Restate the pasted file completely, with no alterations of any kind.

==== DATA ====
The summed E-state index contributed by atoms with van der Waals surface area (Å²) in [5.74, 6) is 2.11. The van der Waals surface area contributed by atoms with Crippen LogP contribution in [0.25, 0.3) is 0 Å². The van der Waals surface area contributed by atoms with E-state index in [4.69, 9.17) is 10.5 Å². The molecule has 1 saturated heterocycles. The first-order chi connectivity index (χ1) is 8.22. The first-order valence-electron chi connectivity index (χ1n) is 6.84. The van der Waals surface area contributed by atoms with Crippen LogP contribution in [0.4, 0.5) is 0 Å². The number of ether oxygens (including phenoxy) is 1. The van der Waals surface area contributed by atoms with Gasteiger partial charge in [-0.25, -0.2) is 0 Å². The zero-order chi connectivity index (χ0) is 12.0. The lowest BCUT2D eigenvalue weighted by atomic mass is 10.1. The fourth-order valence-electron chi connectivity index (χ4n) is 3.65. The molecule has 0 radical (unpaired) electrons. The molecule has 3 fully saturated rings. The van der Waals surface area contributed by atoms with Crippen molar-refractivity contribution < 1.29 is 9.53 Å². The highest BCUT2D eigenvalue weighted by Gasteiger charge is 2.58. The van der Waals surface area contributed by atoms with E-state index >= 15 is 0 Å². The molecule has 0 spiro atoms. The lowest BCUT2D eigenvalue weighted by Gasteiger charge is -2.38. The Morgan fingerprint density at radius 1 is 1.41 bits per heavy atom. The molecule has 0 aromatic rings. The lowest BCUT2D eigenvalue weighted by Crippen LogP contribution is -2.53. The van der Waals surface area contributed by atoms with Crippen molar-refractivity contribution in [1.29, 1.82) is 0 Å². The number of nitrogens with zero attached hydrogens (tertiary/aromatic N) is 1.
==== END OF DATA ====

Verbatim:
The summed E-state index contributed by atoms with van der Waals surface area (Å²) in [5.74, 6) is 2.11. The van der Waals surface area contributed by atoms with Crippen LogP contribution in [0.25, 0.3) is 0 Å². The van der Waals surface area contributed by atoms with E-state index in [4.69, 9.17) is 10.5 Å². The molecule has 1 saturated heterocycles. The first-order chi connectivity index (χ1) is 8.22. The first-order valence-electron chi connectivity index (χ1n) is 6.84. The van der Waals surface area contributed by atoms with Crippen LogP contribution in [0.4, 0.5) is 0 Å². The number of ether oxygens (including phenoxy) is 1. The van der Waals surface area contributed by atoms with Gasteiger partial charge in [-0.25, -0.2) is 0 Å². The zero-order chi connectivity index (χ0) is 12.0. The lowest BCUT2D eigenvalue weighted by atomic mass is 10.1. The fourth-order valence-electron chi connectivity index (χ4n) is 3.65. The molecule has 0 radical (unpaired) electrons. The molecule has 3 fully saturated rings. The van der Waals surface area contributed by atoms with Crippen molar-refractivity contribution < 1.29 is 9.53 Å². The highest BCUT2D eigenvalue weighted by Gasteiger charge is 2.58. The van der Waals surface area contributed by atoms with E-state index >= 15 is 0 Å². The molecule has 0 spiro atoms. The lowest BCUT2D eigenvalue weighted by Gasteiger charge is -2.38. The Morgan fingerprint density at radius 1 is 1.41 bits per heavy atom. The molecule has 0 aromatic rings. The lowest BCUT2D eigenvalue weighted by Crippen LogP contribution is -2.53. The van der Waals surface area contributed by atoms with Crippen molar-refractivity contribution in [1.29, 1.82) is 0 Å². The number of nitrogens with zero attached hydrogens (tertiary/aromatic N) is 1.